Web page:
Bank's report on Barings delayed
Wednesday 31 May 1995
The inquiry by the Bank of England into the collapse of Barings has been delayed for a second time.
The Treasury confirmed yesterday that the findings of the official inquiry would finally be made public in mid-to-late July.
A Bank of England spokesman said a full report would be passed to Kenneth Clarke, the Chancellor, in early July. There has been considerable criticism of the time taken over the investigation, and the slippage in the completion date.
Shortly after Barings collapsed in late February, the Bank informed ING, the new Dutch owner of the merchant bank, that the inquiry would take six to eight weeks.
Later, Eddie George, the Bank's Governor, told the Commons Treasury Committee that the target date had shifted to early June. This has now been put back again to July.
But the Bank said yesterday that instead of issuing two reports, the first on how the collapse occurred, followed by another on the lessons to be learnt, it now intended to compress them into a single report. It appears that nothing could have been published until the second report had been handed to the Treasury, which would have delayed the process until the autumn.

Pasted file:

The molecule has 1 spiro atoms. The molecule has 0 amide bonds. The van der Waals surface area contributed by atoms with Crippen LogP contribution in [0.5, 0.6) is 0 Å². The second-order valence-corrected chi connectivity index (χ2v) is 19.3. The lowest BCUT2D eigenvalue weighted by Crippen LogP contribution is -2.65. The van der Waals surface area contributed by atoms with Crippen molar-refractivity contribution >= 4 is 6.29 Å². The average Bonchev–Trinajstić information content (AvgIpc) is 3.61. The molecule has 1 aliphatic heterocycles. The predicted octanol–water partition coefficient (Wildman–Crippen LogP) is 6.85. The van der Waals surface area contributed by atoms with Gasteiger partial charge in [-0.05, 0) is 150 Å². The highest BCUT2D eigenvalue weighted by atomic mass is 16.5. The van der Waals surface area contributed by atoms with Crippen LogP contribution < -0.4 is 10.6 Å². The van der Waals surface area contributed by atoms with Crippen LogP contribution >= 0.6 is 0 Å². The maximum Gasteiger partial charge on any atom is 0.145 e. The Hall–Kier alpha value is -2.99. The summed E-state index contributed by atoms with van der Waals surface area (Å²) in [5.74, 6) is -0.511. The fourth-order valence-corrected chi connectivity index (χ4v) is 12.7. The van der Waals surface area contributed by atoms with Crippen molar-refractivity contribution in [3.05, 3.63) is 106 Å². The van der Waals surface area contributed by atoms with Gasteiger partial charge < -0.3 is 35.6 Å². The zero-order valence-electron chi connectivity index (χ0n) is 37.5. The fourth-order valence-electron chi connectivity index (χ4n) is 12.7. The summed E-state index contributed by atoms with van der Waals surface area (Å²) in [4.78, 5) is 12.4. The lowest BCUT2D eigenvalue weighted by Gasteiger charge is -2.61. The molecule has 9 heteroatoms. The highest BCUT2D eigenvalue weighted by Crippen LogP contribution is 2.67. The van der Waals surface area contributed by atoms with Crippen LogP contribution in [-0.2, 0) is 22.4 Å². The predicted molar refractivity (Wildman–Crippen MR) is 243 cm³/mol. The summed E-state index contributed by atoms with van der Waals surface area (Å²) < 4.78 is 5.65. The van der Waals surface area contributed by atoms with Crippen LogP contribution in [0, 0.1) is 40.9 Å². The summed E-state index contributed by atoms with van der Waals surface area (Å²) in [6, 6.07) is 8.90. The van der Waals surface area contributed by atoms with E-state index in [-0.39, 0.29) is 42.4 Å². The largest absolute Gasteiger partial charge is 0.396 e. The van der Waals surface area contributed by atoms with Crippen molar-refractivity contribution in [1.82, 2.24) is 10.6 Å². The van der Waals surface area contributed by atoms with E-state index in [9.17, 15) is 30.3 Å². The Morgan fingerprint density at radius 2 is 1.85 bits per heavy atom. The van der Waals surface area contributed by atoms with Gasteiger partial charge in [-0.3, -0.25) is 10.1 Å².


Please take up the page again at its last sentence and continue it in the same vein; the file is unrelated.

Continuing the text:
"There is no doubt that the Treasury and the Bank of England have responded to considerable public pressure to get this report into the open," said Alastair Darling, Labour's City spokesman, who will be writing to the Chancellor today to make sure the report is made public before Parliament goes into summer recess in late July.
"We are fairly confident that we will be able to release the report to Parliament before it breaks for summer," a Treasury spokesman said. It is most important the report is issued when Parliament is sitting, because only then will it enjoy parliamentary privilege. This is needed to give the Bank protection from any possible claims from aggrieved individuals named in the report.
If the Treasury does not manage to publish before late July, this would mean a further delay until the House resumes sitting in mid-November after the party conferences.
The fact-gathering by the Bank is now complete. The delay into July will be taken up showing individuals named in the report those passages relevant to them, and with completing the part on the lessons to be learnt by other banks and the regulatory authorities.
ING yesterday announced the first stage of the integration of its businesses, saying that Barings would now assume responsibility for all of the group's securities business in the US and UK.
This means about 600 ING staff in the US and about 60 in London will come under the Barings umbrella.
ING said it wanted to recruit a personality with a high City profile to head Barings investment bank when the restructuring was complete.
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